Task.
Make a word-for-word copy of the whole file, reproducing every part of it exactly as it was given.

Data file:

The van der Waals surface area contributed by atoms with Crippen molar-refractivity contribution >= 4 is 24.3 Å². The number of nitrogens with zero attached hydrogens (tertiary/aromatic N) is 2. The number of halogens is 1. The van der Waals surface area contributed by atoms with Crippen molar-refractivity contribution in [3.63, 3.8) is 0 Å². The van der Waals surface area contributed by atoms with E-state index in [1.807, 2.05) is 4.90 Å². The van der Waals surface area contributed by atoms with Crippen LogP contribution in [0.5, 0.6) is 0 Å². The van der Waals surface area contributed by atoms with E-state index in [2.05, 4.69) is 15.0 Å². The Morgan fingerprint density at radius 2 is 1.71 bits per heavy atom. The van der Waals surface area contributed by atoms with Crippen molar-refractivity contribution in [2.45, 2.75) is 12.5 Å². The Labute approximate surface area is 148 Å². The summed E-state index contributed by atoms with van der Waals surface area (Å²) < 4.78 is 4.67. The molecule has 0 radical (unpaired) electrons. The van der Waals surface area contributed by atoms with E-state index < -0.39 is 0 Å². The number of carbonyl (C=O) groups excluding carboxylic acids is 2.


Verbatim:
The van der Waals surface area contributed by atoms with Crippen molar-refractivity contribution >= 4 is 24.3 Å². The number of nitrogens with zero attached hydrogens (tertiary/aromatic N) is 2. The number of halogens is 1. The van der Waals surface area contributed by atoms with Crippen molar-refractivity contribution in [3.63, 3.8) is 0 Å². The van der Waals surface area contributed by atoms with E-state index in [1.807, 2.05) is 4.90 Å². The van der Waals surface area contributed by atoms with Crippen LogP contribution in [0.5, 0.6) is 0 Å². The van der Waals surface area contributed by atoms with E-state index in [2.05, 4.69) is 15.0 Å². The Morgan fingerprint density at radius 2 is 1.71 bits per heavy atom. The van der Waals surface area contributed by atoms with Crippen molar-refractivity contribution in [2.45, 2.75) is 12.5 Å². The Labute approximate surface area is 148 Å². The summed E-state index contributed by atoms with van der Waals surface area (Å²) < 4.78 is 4.67. The molecule has 0 radical (unpaired) electrons. The van der Waals surface area contributed by atoms with E-state index < -0.39 is 0 Å². The number of carbonyl (C=O) groups excluding carboxylic acids is 2.